Tamara F. Lawson, Powerless Against Police Brutality: Felon’s Story, 25 St. Thomas L. Rev. 218 (2013), https://digitalcommons.law.uw.edu/faculty-articles/803
police brutality, excessive force, Fifth Amendment, FRE 609
Imagine driving to the store with friends, but while en route, you are shot and beaten by the police so severely that random citizen witnesses intervene to stop the police brutality. Next, envision recovering from these injuries and awakening from a coma chained to your hospital bed informed that you are under arrest for attempted murder of a police officer. Then, consider waiting over five years for the opportunity to tell your story to the court, believing justice will be served, but instead you discover that the trial is more influenced by the revelation of your prior criminal record than the knowledge of the serious injuries that the police inflicted upon you. These facts introduce the real police encounter experienced by Mr. Theodore Dukes, an ex-felon, in Miami-Dade County. This shooting incident stemmed from an investigation of Mr. Dukes for the misdemeanor of driving with an unauthorized license plate.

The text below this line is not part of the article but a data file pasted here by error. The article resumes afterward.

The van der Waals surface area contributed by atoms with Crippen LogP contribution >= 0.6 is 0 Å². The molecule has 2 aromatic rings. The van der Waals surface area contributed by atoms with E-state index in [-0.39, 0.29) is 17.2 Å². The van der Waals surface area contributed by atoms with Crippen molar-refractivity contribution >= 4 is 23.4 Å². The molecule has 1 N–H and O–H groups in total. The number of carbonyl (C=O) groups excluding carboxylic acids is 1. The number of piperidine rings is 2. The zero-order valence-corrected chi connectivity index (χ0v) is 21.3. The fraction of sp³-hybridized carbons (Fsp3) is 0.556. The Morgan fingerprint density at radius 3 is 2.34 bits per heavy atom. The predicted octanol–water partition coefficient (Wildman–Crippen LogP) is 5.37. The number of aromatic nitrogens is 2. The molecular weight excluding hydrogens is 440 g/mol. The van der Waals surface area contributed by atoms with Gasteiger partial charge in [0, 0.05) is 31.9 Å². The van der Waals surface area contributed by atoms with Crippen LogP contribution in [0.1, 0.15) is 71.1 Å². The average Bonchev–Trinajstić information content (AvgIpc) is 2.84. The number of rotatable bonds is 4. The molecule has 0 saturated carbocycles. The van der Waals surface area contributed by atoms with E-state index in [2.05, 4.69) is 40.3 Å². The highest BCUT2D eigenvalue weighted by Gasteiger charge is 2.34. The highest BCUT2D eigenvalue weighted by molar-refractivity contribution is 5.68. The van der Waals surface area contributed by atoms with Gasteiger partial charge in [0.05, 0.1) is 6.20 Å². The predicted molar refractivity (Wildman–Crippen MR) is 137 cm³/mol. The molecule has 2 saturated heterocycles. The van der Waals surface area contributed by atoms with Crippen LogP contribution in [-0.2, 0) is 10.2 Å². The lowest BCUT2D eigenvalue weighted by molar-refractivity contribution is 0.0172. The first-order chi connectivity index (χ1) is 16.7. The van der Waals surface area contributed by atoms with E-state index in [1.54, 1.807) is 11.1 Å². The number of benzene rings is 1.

The criminal and civil obstacles Mr. Dukes faced after his shooting represent a particularly troublesome scenario that many ex-felons experience in police brutality cases. Police brutality victims must confront two very challenging situations: 1) how to successfully overcome the government’s criminal allegation that the suspect/victim aggressed the police, and 2) simultaneously preserve the right ability to bring a civil rights violation as a plaintiff/victim against the police for the true brutality suffered. The victim’s ex-felon status significantly increases the stakes regarding any potential punishment on the criminal side and greatly diminishes the likelihood of success or damage recovery on the civil side.